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Lunching with Chef Trivero – Homemade in Italy

By Neelima Agrawal
Great food and good company, not exactly in that order, are the key components to making a meal experience memorable. The extra bonus would be a nice venue. When I planned a farewell lunch for a dear friend at K3, the three-kitchen buffet restaurant at the JW Marriott Hotel in New Delhi, it turned out to be perfect on all counts. The magic ingredient was the amazing Daniele Trivero, the Italian Chef de Cuisine at K3, JW Marriott at Aerocity, who gave us a special treat to the typically Italian fares from his home and regaled us with stories from his early years and his passion for cooking.

An authentic cuisine of any region is the home-cooked meal, practised to perfection, bearing a legacy, prepared with love, fresh ingredients – even if it was thousands of miles away in another continent; in this case, an Italian meal in New Delhi.

Chef Daniele Trivero, served a delightful Italian lunch and joined us later to fill in the details about what we were eating.

Italy has a rich culinary tradition, and each of its regions has its own specialties, be it the wines or cheese. Chef Trivero served a meal that he said was what he grew up eating – as was served in his home – such as the freshly made crackers with homemade pickles and orange peel marmalade.

“Where is ‘Home’ Chef?” I needed to know the particular region these dishes were from. Happily, Chef Daniele’s wonder years were spent in several regions of Italy.

“I am from Biella, a small city in Piedmont, which is in the North of Italy”, said the Chef. His father Renzo, who belongs to these parts, is passionate about food and a great cook specializing in the regional delicacies from Piedmont.

Chef Trivero got an early insight, and the perfect recipes for such specialities of Piedmont, as Bagna Cauda (a warm anchovies and garlic based sauce served as a dip); the Vitello tonnato (sliced veal covered with a creamy, mayonnaise-like sauce that has been flavoured with tuna, served chilled or at room temperature), and the absolutely deliciouspeaches stuffed with crushed Amaretti cookies.

Daniele also spent considerable time in his mother Rosa’s home town Gravina in Puglia, near Bari, which lies to the South East of Italy. Puglia has some of the best beaches, and an amazing cuisine as well. The Chef said about his parents, “Both have different style and the feel of cooking. It is funny to listen to them when they talk about home style food.” Ah! That is something I understand well. The loyalties to one’s own childhood connections are very strong, as is also that slight chauvinism, a universal phenomenon.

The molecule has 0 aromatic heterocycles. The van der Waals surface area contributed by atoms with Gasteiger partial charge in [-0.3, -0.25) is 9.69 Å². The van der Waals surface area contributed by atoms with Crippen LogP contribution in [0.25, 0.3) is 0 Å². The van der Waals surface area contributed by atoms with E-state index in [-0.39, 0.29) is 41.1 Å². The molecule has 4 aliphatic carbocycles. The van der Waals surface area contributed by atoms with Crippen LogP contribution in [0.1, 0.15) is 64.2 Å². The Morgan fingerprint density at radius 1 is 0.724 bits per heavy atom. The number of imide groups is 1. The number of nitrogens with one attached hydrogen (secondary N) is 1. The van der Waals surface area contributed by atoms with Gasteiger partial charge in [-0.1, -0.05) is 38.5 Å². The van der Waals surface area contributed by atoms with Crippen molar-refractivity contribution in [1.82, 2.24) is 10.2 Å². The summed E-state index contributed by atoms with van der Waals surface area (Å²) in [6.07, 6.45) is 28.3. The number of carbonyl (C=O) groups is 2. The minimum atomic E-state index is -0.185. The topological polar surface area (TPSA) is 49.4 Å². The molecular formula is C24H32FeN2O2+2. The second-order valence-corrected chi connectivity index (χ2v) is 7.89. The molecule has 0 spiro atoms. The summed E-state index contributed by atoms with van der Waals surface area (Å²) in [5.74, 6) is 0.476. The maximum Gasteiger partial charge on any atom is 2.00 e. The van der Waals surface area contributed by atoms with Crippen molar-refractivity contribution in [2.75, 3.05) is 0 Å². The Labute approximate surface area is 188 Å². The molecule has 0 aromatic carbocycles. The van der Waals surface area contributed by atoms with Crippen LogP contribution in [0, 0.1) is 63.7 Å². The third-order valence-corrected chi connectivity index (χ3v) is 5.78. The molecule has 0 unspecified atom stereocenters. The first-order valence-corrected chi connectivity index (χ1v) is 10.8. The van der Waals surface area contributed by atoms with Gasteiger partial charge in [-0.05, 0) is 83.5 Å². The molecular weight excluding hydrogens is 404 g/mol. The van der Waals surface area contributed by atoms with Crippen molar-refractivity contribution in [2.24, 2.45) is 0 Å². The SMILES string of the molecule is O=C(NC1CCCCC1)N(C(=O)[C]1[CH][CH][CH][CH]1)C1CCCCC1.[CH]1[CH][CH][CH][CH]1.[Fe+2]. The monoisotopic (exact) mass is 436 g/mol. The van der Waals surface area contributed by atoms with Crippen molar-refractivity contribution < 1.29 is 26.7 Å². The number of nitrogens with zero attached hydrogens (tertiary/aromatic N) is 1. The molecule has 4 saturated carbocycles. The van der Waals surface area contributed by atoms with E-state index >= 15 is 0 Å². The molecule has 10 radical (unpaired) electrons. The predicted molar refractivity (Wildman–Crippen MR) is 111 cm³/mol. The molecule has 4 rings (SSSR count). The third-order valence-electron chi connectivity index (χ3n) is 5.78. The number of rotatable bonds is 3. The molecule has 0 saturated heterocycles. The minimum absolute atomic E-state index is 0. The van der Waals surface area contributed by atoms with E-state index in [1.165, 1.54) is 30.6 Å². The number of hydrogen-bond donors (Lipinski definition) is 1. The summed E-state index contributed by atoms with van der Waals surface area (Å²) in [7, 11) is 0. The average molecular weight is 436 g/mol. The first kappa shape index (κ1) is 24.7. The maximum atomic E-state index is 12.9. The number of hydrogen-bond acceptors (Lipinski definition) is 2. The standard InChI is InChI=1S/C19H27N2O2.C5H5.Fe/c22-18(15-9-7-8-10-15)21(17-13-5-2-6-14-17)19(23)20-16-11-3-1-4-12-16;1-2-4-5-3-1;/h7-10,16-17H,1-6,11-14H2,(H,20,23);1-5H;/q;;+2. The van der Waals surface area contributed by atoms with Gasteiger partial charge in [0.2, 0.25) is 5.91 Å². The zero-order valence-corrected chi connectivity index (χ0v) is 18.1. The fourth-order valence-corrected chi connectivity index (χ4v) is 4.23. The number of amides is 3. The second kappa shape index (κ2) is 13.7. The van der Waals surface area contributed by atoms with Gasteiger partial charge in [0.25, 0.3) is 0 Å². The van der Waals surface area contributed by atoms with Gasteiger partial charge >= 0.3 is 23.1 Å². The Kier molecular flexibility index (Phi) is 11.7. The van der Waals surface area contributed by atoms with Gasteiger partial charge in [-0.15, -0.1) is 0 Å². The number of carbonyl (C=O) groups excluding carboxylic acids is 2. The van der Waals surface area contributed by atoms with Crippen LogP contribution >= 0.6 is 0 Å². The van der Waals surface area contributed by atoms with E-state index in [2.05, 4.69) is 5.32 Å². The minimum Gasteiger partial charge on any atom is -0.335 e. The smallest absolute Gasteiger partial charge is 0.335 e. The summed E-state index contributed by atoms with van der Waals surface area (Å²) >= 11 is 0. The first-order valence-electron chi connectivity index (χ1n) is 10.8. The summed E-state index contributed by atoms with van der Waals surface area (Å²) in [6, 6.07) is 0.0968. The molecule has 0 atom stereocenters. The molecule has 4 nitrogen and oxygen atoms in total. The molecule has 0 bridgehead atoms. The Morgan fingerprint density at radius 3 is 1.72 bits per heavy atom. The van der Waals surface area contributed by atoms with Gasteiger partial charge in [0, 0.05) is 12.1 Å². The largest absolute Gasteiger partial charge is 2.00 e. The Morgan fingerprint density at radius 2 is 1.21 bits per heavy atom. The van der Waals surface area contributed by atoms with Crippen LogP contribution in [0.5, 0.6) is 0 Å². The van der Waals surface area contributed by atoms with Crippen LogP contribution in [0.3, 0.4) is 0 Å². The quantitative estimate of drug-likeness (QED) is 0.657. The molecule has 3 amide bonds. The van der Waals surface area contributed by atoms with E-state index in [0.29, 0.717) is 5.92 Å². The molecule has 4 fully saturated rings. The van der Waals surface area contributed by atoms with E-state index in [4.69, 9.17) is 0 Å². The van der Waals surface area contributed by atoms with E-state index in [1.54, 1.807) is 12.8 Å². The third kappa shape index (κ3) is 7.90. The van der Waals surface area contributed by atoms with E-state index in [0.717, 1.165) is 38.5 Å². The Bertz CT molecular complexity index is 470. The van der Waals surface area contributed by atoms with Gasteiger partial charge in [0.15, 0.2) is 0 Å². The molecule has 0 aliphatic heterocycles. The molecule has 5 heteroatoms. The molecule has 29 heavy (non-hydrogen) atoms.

He admits that the North South mix in his origins has been a huge influence in his style of cooking. “My food is a touch of North and South Italy”, he said. He went on to elaborate about the nature of the cuisine, stating that these dishes could be served at any time of the year, barring the seasonal vegetable. Pastas like Tortellini, Panzerotti, Tagliatelle are yet homemade. The goat cheese is very popular in Italy, and is fine and flavourful.

Our assorted cheese platter had a sampling of cheese made fromgoat’s milk, from Italy’s various regions. Caprino della Val Vigezzo from Piedmonte, Primo Sale from the central Lazio region, Cacioricotta from the Southern district of Campania, Formaggio Caprino della Maremma that is made in the area of the Priorato and Parrina in the Tuscan province of Grosseto.

Happily for us, we got to sample all this, and nod in approval. There was the homemade Chicken Terrine, a classic food on Northern Italy, as also cold cuts like Parma ham, or Prosciutto di Parma, and Coppa. The Focaccia bread was perfect, as was the thin crust pizza topped with tomatoes. The Panzerotti stuffed with mushrooms was just right.

No Italian meal is complete without a wine to go with it. The Chef recommended a dry red wine, a niceBarbera or Bonarada

Made from the dark-skinned wine grape variety, Barbera is naturally high in acidity. It is a native of Piedmont, Emilia-Romagna, Puglia, Campania and even the island regions, Sicily and Sardinia. The Bonarda too is a red wine grape variety found in eastern Piedmont, southern Lombardy and western Emilia-Romagna.

Also getting the nod from Chef Trivero are the more popular wines Chianti and Valpolicella Classico. Chianti is produced in the Chianti region, in central Tuscany, and Valpolicella Classico is wine made under the Valpolicella DOC of Veneto, north-eastern Italy.

The Prosecco di Valdobbiademe, a sparkling wine from the Veneto region makes for a perfect aperitif to go with a light lunch.

Our lunch was hardly that, served as it was over several courses. Stuffed to the gills, the taste buds electrified and rejuvenated with this gastronomic experience, accompanied with interesting conversation and perfect hospitality, I would rate this as one of the most delightful lunches I have had in a very long time.

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